Not FOMO (Fear of Missing Out), but sort of! What do I mean when I say that? What is fear of missing an eating experience and what is an “eating experience” anyway? For those of you who may not know what I mean by that, an “eating experience” is exactly what it sounds like. It’s an experience of eating, aka a time when you are eating. These include meals and snacks.
Let’s get to what I mean by the “fear” part of the title. A person who struggles with an Eating Disorder may have an obsessive relationship with any of their eating experiences. Each eating experience has a significant influence on their day and life. There tends to be a desire to control it and a need to have it be perfect. This means that you may feel the need for all of your eating experiences to be exactly as you planned, all the food perfect and nothing to happen that may throw anything off. While this sounds lovely, it is not realistic.
Of course, we all can probably agree that no one wants to go out to a restaurant for dinner, try something new, only to find that you don’t like it. Or maybe you ordered something you already have had, and it wasn’t cooked to your liking. There’s no doubt that that stinks! A person struggling may always resort to foods that they feel are safest; something that they know they like and has very little chance of coming out differently than what was asked for. While there’s nothing terribly wrong with that, it can, and will inhibit you from having new opportunities. Going for the safe meal is an attempt at controlling the experience and avoiding any distress.
Let’s say you did try something different, or your meal wasn’t how you expected. You may decide to send it back, ask for something different or ask for them to make the meal again to your liking. However, a person who struggles with an Eating Disorder likely will not do that. There are many reasons that this may happen, but a likely reason is because by the time that this event happens, the distress shoots up into an unmanageable level. There will be a lot of anxiety and stress and possible tears as a result.
If you’re in recovery, you can probably attest to these struggles as well. You know that it would be unhealthy for you to not have the meal altogether, so you struggle to get it down. Then what? To the Eating Disorder mind, you just ate ALL those calories and didn’t even get any pleasure from it. This is a missed eating experience to the recovering sufferer, or rather a missed POSITIVE eating experience.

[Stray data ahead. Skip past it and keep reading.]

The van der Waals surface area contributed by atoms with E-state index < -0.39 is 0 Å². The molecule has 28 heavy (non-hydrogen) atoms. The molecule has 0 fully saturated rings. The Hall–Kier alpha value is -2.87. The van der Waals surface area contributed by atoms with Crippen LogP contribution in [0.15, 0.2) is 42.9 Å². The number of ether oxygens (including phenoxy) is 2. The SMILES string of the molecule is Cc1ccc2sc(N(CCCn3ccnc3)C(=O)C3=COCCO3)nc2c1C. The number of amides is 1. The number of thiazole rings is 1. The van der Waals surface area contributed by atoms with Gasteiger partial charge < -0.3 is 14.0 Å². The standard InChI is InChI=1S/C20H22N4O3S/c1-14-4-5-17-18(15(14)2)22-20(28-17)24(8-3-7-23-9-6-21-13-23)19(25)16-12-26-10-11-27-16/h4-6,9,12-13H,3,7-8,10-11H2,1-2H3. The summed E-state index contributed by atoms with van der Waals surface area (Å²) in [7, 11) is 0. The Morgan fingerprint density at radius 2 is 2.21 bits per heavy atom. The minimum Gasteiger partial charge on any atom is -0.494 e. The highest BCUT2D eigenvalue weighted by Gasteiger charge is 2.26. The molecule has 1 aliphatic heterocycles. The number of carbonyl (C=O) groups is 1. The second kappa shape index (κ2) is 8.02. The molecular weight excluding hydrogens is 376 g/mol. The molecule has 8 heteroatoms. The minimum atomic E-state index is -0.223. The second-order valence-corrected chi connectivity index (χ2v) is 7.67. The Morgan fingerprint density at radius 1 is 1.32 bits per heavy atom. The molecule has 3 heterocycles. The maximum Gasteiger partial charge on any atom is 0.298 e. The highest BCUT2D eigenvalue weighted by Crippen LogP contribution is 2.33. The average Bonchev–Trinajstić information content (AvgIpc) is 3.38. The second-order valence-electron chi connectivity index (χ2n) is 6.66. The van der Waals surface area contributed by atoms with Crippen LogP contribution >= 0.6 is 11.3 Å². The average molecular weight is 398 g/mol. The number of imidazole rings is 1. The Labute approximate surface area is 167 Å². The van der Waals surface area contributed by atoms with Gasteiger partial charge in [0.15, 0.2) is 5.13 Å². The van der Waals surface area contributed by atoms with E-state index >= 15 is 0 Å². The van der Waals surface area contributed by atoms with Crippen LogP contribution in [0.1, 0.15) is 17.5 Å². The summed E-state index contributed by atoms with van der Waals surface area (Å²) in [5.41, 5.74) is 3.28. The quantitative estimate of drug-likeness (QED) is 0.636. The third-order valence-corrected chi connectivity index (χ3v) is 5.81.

If you have a loved one who struggles, you likely already have seen this happen, and probably wrote it off as an over-reaction. Try to recognize that your loved one is already in distress as a result of their Eating Disorder, and try to be there for them. Ask them if there’s something they need, and if you get lash-back, just know it is their Eating Disorder. Once their distress comes back down to a reasonable level, talk to them about what happened and ask how they feel you can help the next time a situation like that occurs.
If this sounds like a familiar experience to you, what can you do about it? I would suggest speaking with your therapist about the situation to figure out what happened and discuss how the situation could be approached differently next time. Also, it’s important to recognize that particular eating experience as exactly what it was; 1 eating experience, 1 meal out of the 28 you’ll have that week. Is it a stinky situation? Sure! As it would be for anyone! It’ll be ok and you can use it as an opportunity for growth for the next time you have a similar experience.
I hope this post was helpful for you. If you have any questions, concerns or requests for future posts, please leave a comment or message me privately. If you know anyone who could benefit from reading this, please share with them!
I wish you calmness on your way to finding your State of Balance!
Binge And Restrict Cycle
Eating Disorder Specialist
Healthy Self Vs. Eating Disorder